The logo of the Melammu Project

The Melammu Project

The Heritage of Mesopotamia and the Ancient Near East

  The Melammu Project
   General description
   Search string
   Browse by topic
   Search keyword
   Submit entry
   Open search
   Thematic search
   Digital Library
   Submit item
   Ancient texts
   Submit link
  Contact us

  The Newsletter
  To Project Information >


Sumerian dispute poems in Callimachus (1)

Printable view
Topics (move over topic to see place in topic list)

12 Assyrian Identity

04 Religious and philosophical literature and poetry

04 Religious and philosophical literature and poetry

3rd century BCE
Hellenistic Empires
Hellenistic poets

In his fourth Iambus, Calimachus tells what he says is an old Lydian story of a quarrel between two trees, a laurel and an olive. They are arguing about which of them is the more important, and they refer to the various uses to which men put them, and to the place they occupy in religious usage. That Callimachus says it is an old Lydian story is not in itself a certain proof of barbarian origin. but this kind of debate between two nonhuman rivals is a standard form in Mesopotamian literature, going back to Sumerian times. In both instances, the quarrel is put ‘in former days’, and the general tone and manner are alike. Here are some extracts from Callimachus:

“Foolish o[live . . . (the laurel speaks)
What house does not have me at its door?
What seer, what sacrificer, does not carry me?
The Pythian priestess seats herself on laurel
And sings of laurel and her floor is laurel …
And I for my part go to feasts and dances
Of Pythaists; and I am made a prize … .”

And the olive in the course of its reply says:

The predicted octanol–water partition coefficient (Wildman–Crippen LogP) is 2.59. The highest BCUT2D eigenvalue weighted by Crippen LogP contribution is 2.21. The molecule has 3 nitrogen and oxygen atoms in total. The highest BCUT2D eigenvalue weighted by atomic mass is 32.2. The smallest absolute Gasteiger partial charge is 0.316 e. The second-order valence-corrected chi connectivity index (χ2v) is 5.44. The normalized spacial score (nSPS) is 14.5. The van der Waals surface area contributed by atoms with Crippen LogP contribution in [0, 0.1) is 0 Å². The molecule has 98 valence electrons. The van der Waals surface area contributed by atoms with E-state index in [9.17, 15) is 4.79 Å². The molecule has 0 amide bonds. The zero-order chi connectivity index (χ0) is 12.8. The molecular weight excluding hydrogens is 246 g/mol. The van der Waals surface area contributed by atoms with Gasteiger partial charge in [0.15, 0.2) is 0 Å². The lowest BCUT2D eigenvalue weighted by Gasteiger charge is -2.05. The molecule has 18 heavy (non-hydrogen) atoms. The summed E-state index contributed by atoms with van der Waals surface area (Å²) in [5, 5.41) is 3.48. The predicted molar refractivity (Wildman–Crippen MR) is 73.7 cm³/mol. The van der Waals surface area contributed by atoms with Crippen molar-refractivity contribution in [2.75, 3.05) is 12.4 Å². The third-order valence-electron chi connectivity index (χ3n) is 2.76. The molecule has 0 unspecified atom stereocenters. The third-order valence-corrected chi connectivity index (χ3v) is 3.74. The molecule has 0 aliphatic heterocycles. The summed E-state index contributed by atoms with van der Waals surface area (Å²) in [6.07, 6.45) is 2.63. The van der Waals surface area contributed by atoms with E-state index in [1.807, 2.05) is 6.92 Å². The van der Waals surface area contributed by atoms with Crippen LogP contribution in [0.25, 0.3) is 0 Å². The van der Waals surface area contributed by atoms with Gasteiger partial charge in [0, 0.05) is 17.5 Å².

“What has the laurel for fruit? What use to us?
Eat it not, drink it not, use it not for unguent.”

And here is some of the Babylonian dispute between the tamarisk and the palm, from tablets of different dates from about 1700 to about 1000 BCE:

“The Tamarisk opened his mouth and addressed the Palm:
‘Consider what items of your equipment are to be found in the palace. It is from my dish that the king eats. It is from my bread-basket that the warriors eat … I am the exorcist and purify the temple … Where I am not present the king does not libate … My rites are performed, and my twigs are heaped up on the ground … ‘”

And the palm in the course of its speech says:

“You, Tamarisk, are a useless tree. What are your branches? Wood without fruit!”

And then the palm, just like the olive in Callimachus, goes on to praise the qualities of its own fruit. Clearly then, this is a case of the passage of Near Eastern material into Greek literature.

Source (list of abbreviations)
Callimachus, Iambi 4


West 1969, 118-119West, Martin L. “Near Eastern material in Hellenistic and Roman literature.” Harvard Studies in Classical Philology 73 (1969) 113-134. [JSTOR (requires subscription)]

Links (external links will open in a new browser window)
Sumerian dispute poems

Erik van Dongen

URL for this entry:

No pictures